4K video is still in its infancy, but Mac users are clamoring for high-resolution external displays. Many Macs have the ability to drive a 4K display, but it’s not easy to get it to work with older hardware. Here’s how I connected a 4K Dell P2715Q display to may 2012 Retina MacBook Pro, one of the first 4K-capable Macs.
TL;DR: Yes, the Original rMBP Does 4K over DisplayPort and HDMI!
If you’re reading this, you likely have a 2012 Retina MacBook Pro and want to know if it supports an external 4K monitor. The short answer is, yes it does! The real answer is a little more complicated, though.
Fact: The 2012 Retina MacBook Pro’s Nvidia GeForce GT 650M with 1 GB GDDR5 memory can drive 4K resolution (3840 × 2160)1 and the HDMI and Thunderbolt Mini DisplayPort 1.2 ports can output this video signal. You can drive a 4K “Ultra HD” display with this machine.
However, it’s not that simple:
- You must have Mac OS X “Mavericks” 10.9.3 or later. Prior to this, the Thunderbolt/Mini DisplayPort connectors weren’t capable of UHD resolution, and text didn’t look great because it wasn’t scaled properly.
- The HDMI port is capable of driving a 4K monitor or TV, but only at 30 Hz refresh rate. This is usable for text but not so great for games or video.
- The two Thunderbolt/Mini DisplayPort ports can drive 4K at 30 Hz using MST, but your monitor might not auto-detect this or might require special settings (like my Dell).
- Mac OS X will default to “Scaled” (looks like 1920×1080) when connected to a 4K display, and this is pretty jumbo-text for a 27″ desktop monitor.
So it’s not “plug and play” easy for most people. If you’re like me, you’re going to plug a DisplayPort to Mini cable into the monitor and your Mac and be disappointed when it shows up as a 2560×1440 display, complete with chunky pixels. Then you’ll try the HDMI port and see that it does work. Then you’ll use The Google, find this article, tweak your monitor and your Mac, and have something that pretty much works.
Then all of this will be moot when the Skylake MacBook Pros come out next month and you upgrade to something that can drive 4K natively over DisplayPort at 60 Hz.
Introducing the Dell P2715Q Monitor
Although Apple still doesn’t sell a standalone 4K display, Mac OS X and Apple’s new hardware are both pretty much ready for them. This is no surprise, since Apple has pioneered high-DPI displays, from the MacBook Pro to the Mac Pro and now the iMac. Pretty much the only thing missing is a 4K monitor for all these machines to drive!
Ironically, there are a ton of 4K monitors over in the PC world even though Windows still doesn’t do as smooth a job driving them usably. So Mac owners are looking at PC hardware makers like Samsung, Acer, and especially Dell to provide a monitor.
I selected the Dell P2715Q for my Mac. It’s a quality monitor with many great features and is amazingly affordable when buying through a reseller like Adorama or Amazon. Mine was a special from Adorama on eBay – just $429.99 shipped! Their normal price is a still-affordable $519. It arrived as-promised, new and in the original box. I was confident, having bought camera gear from Adorama in the past, but am glad to reassure others that they’re legit.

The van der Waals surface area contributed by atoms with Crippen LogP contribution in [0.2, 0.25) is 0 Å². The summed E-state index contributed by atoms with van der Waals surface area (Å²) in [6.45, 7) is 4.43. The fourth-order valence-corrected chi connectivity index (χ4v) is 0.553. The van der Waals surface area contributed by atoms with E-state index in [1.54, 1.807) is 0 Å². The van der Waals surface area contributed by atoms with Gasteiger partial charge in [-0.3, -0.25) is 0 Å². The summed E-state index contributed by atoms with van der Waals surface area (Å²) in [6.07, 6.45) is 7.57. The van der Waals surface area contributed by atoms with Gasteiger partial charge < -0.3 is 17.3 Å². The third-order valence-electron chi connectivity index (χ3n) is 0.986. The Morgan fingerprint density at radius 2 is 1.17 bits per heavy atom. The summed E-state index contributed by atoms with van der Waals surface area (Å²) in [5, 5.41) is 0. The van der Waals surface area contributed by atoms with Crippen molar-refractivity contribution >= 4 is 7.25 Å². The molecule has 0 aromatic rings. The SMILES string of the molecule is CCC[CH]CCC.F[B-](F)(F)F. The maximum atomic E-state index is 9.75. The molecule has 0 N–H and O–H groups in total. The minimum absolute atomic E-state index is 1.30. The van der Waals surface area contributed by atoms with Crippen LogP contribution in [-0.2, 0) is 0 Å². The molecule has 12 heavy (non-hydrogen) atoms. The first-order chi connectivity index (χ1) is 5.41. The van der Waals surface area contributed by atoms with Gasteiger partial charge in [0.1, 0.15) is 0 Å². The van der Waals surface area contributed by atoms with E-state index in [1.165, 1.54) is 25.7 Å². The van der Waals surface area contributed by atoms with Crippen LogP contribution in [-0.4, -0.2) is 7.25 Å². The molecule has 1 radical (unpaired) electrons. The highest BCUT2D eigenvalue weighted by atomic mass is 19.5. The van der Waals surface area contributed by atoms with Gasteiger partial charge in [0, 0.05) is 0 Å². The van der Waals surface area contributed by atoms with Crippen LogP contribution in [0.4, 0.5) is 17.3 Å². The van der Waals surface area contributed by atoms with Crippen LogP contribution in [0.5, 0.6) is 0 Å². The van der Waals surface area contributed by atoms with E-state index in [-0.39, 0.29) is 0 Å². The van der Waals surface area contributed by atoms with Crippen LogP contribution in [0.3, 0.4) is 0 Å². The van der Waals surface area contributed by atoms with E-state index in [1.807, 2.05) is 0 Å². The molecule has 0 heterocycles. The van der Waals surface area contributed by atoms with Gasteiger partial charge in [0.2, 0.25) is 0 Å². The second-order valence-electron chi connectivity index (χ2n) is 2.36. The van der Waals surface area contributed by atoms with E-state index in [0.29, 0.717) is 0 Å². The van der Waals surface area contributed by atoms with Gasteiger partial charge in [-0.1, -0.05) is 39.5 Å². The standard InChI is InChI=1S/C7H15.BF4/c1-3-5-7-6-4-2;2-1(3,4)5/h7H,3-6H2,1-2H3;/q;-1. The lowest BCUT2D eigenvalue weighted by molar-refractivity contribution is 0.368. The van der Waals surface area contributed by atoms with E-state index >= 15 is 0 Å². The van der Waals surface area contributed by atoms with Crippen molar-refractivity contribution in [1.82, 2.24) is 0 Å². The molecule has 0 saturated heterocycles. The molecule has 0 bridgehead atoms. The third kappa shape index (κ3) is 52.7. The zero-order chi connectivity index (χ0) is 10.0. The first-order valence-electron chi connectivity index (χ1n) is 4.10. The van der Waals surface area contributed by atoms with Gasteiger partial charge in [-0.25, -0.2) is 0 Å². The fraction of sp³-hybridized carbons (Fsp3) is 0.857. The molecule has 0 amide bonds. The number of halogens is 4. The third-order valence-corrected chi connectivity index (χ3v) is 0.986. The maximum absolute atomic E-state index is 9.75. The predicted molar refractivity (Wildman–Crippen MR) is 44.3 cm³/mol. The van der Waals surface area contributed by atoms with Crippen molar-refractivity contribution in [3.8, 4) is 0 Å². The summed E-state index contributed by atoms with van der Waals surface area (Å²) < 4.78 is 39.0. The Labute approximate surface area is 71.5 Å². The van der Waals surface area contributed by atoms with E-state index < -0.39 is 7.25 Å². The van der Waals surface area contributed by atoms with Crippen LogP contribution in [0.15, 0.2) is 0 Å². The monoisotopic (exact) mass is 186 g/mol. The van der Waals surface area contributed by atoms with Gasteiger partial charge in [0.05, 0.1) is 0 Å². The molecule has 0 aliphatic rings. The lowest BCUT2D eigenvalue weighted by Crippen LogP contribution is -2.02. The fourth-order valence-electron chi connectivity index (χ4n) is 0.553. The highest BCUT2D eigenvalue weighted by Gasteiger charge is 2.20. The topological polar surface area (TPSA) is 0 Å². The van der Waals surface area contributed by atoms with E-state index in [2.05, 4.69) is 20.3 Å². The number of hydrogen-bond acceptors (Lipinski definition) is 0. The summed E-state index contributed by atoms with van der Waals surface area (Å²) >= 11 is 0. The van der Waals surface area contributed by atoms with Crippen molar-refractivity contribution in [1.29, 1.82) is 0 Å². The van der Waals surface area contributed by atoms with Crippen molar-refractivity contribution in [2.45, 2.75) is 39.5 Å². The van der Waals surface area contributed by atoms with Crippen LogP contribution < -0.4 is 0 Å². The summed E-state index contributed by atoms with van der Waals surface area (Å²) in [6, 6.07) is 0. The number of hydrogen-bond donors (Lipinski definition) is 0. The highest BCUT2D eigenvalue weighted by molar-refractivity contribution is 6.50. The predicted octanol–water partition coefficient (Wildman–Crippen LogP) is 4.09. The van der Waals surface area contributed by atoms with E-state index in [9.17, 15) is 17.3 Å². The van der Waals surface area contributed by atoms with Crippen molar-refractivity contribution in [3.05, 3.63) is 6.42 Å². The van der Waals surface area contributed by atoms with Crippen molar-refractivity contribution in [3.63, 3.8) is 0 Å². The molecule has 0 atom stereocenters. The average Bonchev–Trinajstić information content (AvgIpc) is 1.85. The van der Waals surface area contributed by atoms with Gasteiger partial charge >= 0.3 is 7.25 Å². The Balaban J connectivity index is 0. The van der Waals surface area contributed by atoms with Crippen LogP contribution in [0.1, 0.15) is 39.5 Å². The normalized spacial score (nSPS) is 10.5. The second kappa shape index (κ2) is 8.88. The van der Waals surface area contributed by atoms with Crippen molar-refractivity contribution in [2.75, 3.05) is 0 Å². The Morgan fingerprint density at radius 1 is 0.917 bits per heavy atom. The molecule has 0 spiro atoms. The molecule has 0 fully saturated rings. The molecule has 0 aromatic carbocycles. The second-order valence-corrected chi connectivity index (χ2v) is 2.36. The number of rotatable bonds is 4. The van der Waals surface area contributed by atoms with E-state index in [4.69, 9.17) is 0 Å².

The P2715Q has some great features:
- Dell makes one of the best monitor stands in the business, with easy height and angle adjustment
- The screen is a non-glare matte that’s super-easy on the eyes
- The bezel isn’t crazy thin but it’s discrete enough with more matte plastic
- There’s a great assortment of ports: 2x DisplayPort, Mini DisplayPort, and HDMI for video, plus audio out and a built-in USB 3 hub
All in all, it’s an amazing monitor. And it’ll be even better once I’ve got a machine capable of driving it at 60 Hz!
Pairing a Dell P2715Q Monitor With an Older Mac
As I mentioned above, there are a few gotchas when connecting the Dell P2715Q to an older Mac like my 2012 MacBook Pro with Retina Display.
HDMI works pretty well out of the box, but you’ll want to manually set the display resolution to something better than 1920×1080 on a large panel like this. Go into System Preferences, select Display, and then Scaled. I recommend the center item, “looks like 2560 x 1440” as a nice compromise.
If you’d rather use DisplayPort, it is possible but requires a tweak to the monitor. The 2012 rMBP supports DisplayPort 1.2, which apparently can’t do UltraHD resolution on a Mac. But it is possible to do it using Multi-Stream Transport (MST), which combines two DisplayPort signals on one screen. The Dell P2715Q, however, has MST turned off by default.
Here’s how to enable full resolution over the Thunderbolt/Mini DisplayPort 1.2 connectors on the Retina MacBook Pro, and presumably other early Macs:
- Connect the Mac to the Dell monitor using the included DisplayPort to Mini DisplayPort cable
- Press the fourth (bottom) button on the P2715Q to bring up the Menu
- Press the third button to select the menu
- Scroll to Display, press the third button, and scroll to MST
- In the MST menu, select “Secondary”
Now the Mac and the Dell monitor will negotiate a full 3840 x 2160 signal!
The Dell P2715Q is easily the best value in a 4K monitor today. It has a quality panel and excellent input support, plus a built-in USB 3 hub. Although it’s not perfect when paired with an older Mac like my 2012 Retina MacBook Pro, it does work with a bit of tweaking. And I look forward to using this monitor with future Macs!